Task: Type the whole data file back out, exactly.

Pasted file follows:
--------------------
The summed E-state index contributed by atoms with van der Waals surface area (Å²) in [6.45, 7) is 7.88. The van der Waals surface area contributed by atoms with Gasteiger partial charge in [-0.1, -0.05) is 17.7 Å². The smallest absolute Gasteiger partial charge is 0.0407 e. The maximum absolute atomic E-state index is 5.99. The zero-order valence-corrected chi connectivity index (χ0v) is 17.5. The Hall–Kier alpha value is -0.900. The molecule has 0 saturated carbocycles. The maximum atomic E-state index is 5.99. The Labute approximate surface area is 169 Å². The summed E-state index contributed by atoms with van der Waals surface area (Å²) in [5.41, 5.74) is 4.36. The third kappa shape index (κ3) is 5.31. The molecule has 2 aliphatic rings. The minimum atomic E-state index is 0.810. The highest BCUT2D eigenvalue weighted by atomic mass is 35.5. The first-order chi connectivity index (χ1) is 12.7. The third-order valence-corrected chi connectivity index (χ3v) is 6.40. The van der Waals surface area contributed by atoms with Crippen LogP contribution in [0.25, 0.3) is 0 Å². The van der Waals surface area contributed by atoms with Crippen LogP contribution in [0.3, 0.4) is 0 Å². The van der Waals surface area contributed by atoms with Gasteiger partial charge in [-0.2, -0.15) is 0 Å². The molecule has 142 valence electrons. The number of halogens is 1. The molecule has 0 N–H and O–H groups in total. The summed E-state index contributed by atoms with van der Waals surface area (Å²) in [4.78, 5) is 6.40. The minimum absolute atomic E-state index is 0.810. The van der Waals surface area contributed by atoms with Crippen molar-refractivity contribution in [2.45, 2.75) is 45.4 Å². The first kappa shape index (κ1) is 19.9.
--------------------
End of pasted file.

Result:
The summed E-state index contributed by atoms with van der Waals surface area (Å²) in [6.45, 7) is 7.88. The van der Waals surface area contributed by atoms with Gasteiger partial charge in [-0.1, -0.05) is 17.7 Å². The smallest absolute Gasteiger partial charge is 0.0407 e. The maximum absolute atomic E-state index is 5.99. The zero-order valence-corrected chi connectivity index (χ0v) is 17.5. The Hall–Kier alpha value is -0.900. The molecule has 0 saturated carbocycles. The maximum atomic E-state index is 5.99. The Labute approximate surface area is 169 Å². The summed E-state index contributed by atoms with van der Waals surface area (Å²) in [5.41, 5.74) is 4.36. The third kappa shape index (κ3) is 5.31. The molecule has 2 aliphatic rings. The minimum atomic E-state index is 0.810. The highest BCUT2D eigenvalue weighted by atomic mass is 35.5. The first-order chi connectivity index (χ1) is 12.7. The third-order valence-corrected chi connectivity index (χ3v) is 6.40. The van der Waals surface area contributed by atoms with Crippen LogP contribution in [0.25, 0.3) is 0 Å². The van der Waals surface area contributed by atoms with Crippen LogP contribution in [0.3, 0.4) is 0 Å². The van der Waals surface area contributed by atoms with Gasteiger partial charge in [-0.2, -0.15) is 0 Å². The molecule has 142 valence electrons. The number of halogens is 1. The molecule has 0 N–H and O–H groups in total. The summed E-state index contributed by atoms with van der Waals surface area (Å²) in [4.78, 5) is 6.40. The minimum absolute atomic E-state index is 0.810. The van der Waals surface area contributed by atoms with Crippen molar-refractivity contribution in [2.45, 2.75) is 45.4 Å². The first kappa shape index (κ1) is 19.9.